To start, the relationships I get into begin wonderfully. I am intent on being in a relationship with a certain person, and so I do whatever is necessary to get them to fall for me. I become obsessed with learning everything I can about them. I “love bomb” them, so to speak. I learn all their strengths and all their faults, but eventually they lose their luster to me and I abandon them in pursuit of something else. The feelings just seem to die overnight. Ironically, I am a very private person. I like to control how people perceive me, and I really don’t like it when people talk about me and learn things they don’t need to know. Therefore, I am guilty of “gaslighting”. If I don’t want someone to know that I had dinner with my father last Tuesday, whoever told them will be called out as a liar by me. I have sexual fantasies about almost every person I meet, but when I get the chance to act on those fantasies I find it difficult to follow through. One minute I’m high on my own thoughts, and the next minute it’s all gone once they are in my grasp. When I am not doing any of these things and when I am not working, I am completely alone. I can resist contact with others like my family and friends for months. Loneliness gives me more pleasure than anything else. If I couldn’t be alone, I’d go mad. I’ve been called a psychopath/sociopath by some of my exes because they felt like I disregarded their feelings constantly and because I left them very easily, without regret or care for how it hurt them. I’m just not willing to invest in someone that I’ve lost interest in. The people in my life have brought to my attention that this behavior is inappropriate, atrocious, and disturbing. However, I don’t think so. I don’t understand how gaslighting and love bombing count as abuse. Is all of this some form of detachment? Or am I just harmlessly different?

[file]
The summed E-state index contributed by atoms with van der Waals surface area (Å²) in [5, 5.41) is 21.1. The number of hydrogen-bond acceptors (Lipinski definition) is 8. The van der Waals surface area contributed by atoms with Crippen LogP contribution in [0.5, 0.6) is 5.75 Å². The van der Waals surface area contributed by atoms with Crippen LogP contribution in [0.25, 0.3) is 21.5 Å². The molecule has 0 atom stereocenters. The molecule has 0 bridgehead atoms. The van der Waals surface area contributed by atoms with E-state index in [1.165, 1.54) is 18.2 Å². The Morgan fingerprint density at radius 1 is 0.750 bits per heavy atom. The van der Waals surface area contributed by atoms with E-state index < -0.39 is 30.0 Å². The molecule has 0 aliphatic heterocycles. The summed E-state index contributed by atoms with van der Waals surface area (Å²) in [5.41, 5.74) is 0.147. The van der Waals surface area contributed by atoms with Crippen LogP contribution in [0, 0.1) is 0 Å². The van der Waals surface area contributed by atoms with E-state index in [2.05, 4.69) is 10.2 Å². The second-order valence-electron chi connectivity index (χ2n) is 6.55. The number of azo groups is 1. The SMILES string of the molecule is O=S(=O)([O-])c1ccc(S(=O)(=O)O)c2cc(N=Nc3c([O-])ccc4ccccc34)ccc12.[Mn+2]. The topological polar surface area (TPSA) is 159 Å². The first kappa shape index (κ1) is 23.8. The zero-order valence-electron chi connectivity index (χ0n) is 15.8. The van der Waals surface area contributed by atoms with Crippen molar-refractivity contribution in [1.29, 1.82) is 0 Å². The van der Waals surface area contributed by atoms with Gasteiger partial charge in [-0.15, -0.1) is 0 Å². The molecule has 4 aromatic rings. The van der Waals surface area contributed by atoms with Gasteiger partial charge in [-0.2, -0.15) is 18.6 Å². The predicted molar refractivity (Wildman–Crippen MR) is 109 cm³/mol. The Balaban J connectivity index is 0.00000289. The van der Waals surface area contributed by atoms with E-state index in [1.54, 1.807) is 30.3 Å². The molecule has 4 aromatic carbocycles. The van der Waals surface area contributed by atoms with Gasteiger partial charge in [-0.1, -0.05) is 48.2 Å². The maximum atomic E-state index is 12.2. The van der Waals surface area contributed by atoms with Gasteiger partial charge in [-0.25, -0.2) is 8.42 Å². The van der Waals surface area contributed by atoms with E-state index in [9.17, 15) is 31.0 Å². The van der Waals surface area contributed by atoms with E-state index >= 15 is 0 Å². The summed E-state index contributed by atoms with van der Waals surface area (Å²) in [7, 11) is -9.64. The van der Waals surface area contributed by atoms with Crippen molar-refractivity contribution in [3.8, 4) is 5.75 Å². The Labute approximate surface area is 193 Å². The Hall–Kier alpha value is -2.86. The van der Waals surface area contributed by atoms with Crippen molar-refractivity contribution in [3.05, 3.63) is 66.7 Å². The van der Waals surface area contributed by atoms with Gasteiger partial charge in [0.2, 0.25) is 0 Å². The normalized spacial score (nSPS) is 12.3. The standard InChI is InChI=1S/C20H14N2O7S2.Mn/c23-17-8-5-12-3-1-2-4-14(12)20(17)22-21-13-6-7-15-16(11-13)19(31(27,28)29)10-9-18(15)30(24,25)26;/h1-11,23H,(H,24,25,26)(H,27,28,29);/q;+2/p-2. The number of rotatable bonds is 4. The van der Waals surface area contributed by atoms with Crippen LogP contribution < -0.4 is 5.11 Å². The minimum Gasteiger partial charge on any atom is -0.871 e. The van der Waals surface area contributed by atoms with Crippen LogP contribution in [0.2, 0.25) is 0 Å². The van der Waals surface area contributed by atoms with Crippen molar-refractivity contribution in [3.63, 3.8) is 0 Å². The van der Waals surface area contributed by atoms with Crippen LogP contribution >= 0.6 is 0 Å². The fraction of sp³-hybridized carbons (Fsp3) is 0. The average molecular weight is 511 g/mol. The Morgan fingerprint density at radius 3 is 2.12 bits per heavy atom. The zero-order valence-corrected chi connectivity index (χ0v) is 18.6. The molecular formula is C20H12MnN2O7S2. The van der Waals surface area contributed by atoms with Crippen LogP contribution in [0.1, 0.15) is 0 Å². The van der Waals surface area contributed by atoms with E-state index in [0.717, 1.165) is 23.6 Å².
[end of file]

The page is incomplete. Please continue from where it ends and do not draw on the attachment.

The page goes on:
Based on the description you have provided, your behavior does not necessarily seem outside the norm. When people are dating, they are trying to find a match. Both people tend to be on their very best behavior. When you first meet someone new, you’re trying to learn everything you can about them. That takes time. Once you realize they’re not for you, you end it. It would be odd to stay with someone with whom you are not a match.
You didn’t elaborate on how you end these relationships and that might be the problem. I would need more information about the manner in which you end these relationships to determine if it is a problem.
I’m not certain that I fully understand your example of “gaslighting.” Gaslighting, as I understand it, is essentially manipulating someone into believing something that isn’t true. In your example, you “call out” people as liars, who are not guilty of lying. That type of behavior will most certainly cause you to lose relationships. Not many people are willing to tolerate that type of abuse.
If you want an objective evaluation of how you behave in relationships, then try counseling. The therapist will analyze your relationships and determine if there is a problem. The fact that people repeatedly tell you that your behavior is problematic would suggest that you are the common denominator and thus may be the source of the problem but you need an objective opinion. I don’t have enough information to give you that objective opinion. Counseling is the solution. Please take care.
Dr. Kristina Randle
Am I on a Different Wavelength?
Kristina Randle, Ph.D., LCSW
Kristina Randle, Ph.D., LCSW is a licensed psychotherapist and Assistant Professor of Social Work and Forensics with extensive experience in the field of mental health. She works in private practice with adults, adolescents and families. Kristina has worked in a large array of settings including community mental health, college counseling and university research centers.
APA Reference Randle, K. (2018). Am I on a Different Wavelength?. Psych Central.
Retrieved on September 18, 2019, from https://psychcentral.com/ask-the-therapist/2017/07/01/am-i-on-a-different-wavelength/
Last updated: 8 May 2018 Last reviewed: By a member of our scientific advisory board on 8 May 2018 Published on Psych Central.com. All rights reserved.